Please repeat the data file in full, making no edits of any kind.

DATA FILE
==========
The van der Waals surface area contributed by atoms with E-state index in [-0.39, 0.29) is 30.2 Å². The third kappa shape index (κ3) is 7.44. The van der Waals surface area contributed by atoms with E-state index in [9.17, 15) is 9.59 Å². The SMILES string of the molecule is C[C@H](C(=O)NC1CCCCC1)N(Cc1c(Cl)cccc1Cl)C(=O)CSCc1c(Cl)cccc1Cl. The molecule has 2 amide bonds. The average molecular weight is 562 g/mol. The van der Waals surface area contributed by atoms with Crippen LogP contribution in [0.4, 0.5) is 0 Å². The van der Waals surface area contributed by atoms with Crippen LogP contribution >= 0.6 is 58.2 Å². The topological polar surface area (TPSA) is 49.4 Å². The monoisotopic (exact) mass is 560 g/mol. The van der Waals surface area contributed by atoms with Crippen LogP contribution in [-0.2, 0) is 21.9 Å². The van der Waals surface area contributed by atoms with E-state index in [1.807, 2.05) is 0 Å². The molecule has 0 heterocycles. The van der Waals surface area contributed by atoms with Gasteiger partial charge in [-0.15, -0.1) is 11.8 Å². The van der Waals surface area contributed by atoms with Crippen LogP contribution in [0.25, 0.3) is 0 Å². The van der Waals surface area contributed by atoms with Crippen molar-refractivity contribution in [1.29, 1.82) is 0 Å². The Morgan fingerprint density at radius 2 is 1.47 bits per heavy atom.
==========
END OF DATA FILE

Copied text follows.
The van der Waals surface area contributed by atoms with E-state index in [-0.39, 0.29) is 30.2 Å². The third kappa shape index (κ3) is 7.44. The van der Waals surface area contributed by atoms with E-state index in [9.17, 15) is 9.59 Å². The SMILES string of the molecule is C[C@H](C(=O)NC1CCCCC1)N(Cc1c(Cl)cccc1Cl)C(=O)CSCc1c(Cl)cccc1Cl. The molecule has 2 amide bonds. The average molecular weight is 562 g/mol. The van der Waals surface area contributed by atoms with Crippen LogP contribution in [0.4, 0.5) is 0 Å². The van der Waals surface area contributed by atoms with Crippen LogP contribution >= 0.6 is 58.2 Å². The topological polar surface area (TPSA) is 49.4 Å². The monoisotopic (exact) mass is 560 g/mol. The van der Waals surface area contributed by atoms with Crippen LogP contribution in [-0.2, 0) is 21.9 Å². The van der Waals surface area contributed by atoms with E-state index in [1.807, 2.05) is 0 Å². The molecule has 0 heterocycles. The van der Waals surface area contributed by atoms with Gasteiger partial charge in [-0.15, -0.1) is 11.8 Å². The van der Waals surface area contributed by atoms with Crippen LogP contribution in [0.25, 0.3) is 0 Å². The van der Waals surface area contributed by atoms with Crippen molar-refractivity contribution in [1.29, 1.82) is 0 Å². The Morgan fingerprint density at radius 2 is 1.47 bits per heavy atom.